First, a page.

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Revolutionary Nonviolence

Carolyn Wildflower
On Science (November 2022)

Dear Editor: I was delighted to see an article about Lawrence and Viola Scott and their Quaker activities in the “Pages for All Ages” section of the July/August 2022 issue of Western Friend.

A Friend in our Kalamazoo Michigan Friends Meeting traveled to Maryland to join the Fort Detrick vigil. Our family and several other Michigan Quaker families brought their children with them to the two-day silent vigil at the Pentagon in 1960. That was a powerful witness for us teenagers, among others. I didn’t know then that several of us would end up in Philadelphia, pursuing peace with some of the organizers of that vigil.

Lawrence and Viola Scott owned a large four-story house in Philadelphia. They lived in an apartment on the second floor. The rest of the house was occupied by about ten young adults working in the peace movement and sharing a kitchen and living room on the main floor. I lived in that house from 1970-1973.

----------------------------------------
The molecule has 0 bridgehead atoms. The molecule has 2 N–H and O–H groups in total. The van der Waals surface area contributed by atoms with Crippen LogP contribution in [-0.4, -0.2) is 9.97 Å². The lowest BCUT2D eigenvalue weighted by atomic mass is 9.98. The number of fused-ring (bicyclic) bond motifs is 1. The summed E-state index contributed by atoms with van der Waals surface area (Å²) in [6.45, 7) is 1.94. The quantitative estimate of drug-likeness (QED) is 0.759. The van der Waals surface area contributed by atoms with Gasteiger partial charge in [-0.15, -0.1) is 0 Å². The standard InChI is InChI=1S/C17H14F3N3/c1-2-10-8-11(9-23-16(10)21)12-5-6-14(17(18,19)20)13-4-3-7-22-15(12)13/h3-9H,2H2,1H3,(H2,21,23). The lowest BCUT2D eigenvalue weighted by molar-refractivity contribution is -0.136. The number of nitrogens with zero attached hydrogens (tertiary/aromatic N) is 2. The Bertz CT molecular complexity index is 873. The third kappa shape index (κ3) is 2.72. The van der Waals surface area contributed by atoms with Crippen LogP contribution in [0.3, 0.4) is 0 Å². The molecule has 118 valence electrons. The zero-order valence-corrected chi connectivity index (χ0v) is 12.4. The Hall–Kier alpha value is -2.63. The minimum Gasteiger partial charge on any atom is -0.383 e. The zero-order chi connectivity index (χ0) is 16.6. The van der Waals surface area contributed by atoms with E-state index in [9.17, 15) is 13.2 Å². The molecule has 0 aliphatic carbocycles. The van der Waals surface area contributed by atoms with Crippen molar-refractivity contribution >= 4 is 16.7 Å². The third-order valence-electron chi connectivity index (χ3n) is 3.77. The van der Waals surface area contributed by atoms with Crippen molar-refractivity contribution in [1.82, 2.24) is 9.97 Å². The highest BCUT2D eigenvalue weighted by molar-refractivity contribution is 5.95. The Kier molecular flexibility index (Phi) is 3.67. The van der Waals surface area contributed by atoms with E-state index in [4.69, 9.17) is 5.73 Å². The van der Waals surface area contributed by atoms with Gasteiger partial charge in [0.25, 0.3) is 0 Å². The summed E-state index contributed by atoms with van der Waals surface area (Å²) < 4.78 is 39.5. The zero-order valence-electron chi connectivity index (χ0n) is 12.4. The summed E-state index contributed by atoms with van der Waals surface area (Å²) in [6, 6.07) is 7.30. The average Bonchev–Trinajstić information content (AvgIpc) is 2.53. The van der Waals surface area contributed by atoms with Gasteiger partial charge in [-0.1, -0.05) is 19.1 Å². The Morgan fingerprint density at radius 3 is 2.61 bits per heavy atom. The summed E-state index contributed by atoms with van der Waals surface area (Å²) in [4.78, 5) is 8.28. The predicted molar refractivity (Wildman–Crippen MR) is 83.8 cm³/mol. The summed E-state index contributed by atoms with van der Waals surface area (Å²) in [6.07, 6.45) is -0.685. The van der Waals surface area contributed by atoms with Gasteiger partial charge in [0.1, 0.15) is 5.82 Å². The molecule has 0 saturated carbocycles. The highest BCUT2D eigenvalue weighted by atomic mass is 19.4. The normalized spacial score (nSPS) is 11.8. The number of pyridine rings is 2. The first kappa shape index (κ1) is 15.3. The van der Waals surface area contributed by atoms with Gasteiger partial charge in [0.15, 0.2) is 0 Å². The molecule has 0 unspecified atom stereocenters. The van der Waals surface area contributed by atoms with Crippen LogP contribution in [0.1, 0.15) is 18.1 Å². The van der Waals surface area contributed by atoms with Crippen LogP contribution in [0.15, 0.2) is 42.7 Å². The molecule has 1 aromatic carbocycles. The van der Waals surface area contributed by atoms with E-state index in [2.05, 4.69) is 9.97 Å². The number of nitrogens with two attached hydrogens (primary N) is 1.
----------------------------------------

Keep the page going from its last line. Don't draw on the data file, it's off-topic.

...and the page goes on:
We learned that Viola was not a tax resister, and so Lawrence and Viola filed separate tax returns. We were active with A Quaker Action Group (AQAG). I think the most dramatic and very Quaker action that AQAG took was to send medical supplies to North and South Vietnam on a small sailboat, the Phoenix. This echoes the earlier service to both sides of the wars in Europe by Quakers through the American Friends Service Committee (AFSC). Even though Lawrence Scott felt AFSC didn’t do enough acting, he was able to persuade AFSC to donate the medical supplies.

It was exciting when AQAG became Movement for a New Society, taking on a new name and a new structure, to be more inclusive and build a revolutionary nonviolent way of life still based on Quaker values.

– Caroline Wildflower, Port Townsend Friends Meeting (NPYM)

peace activism Nonviolent action

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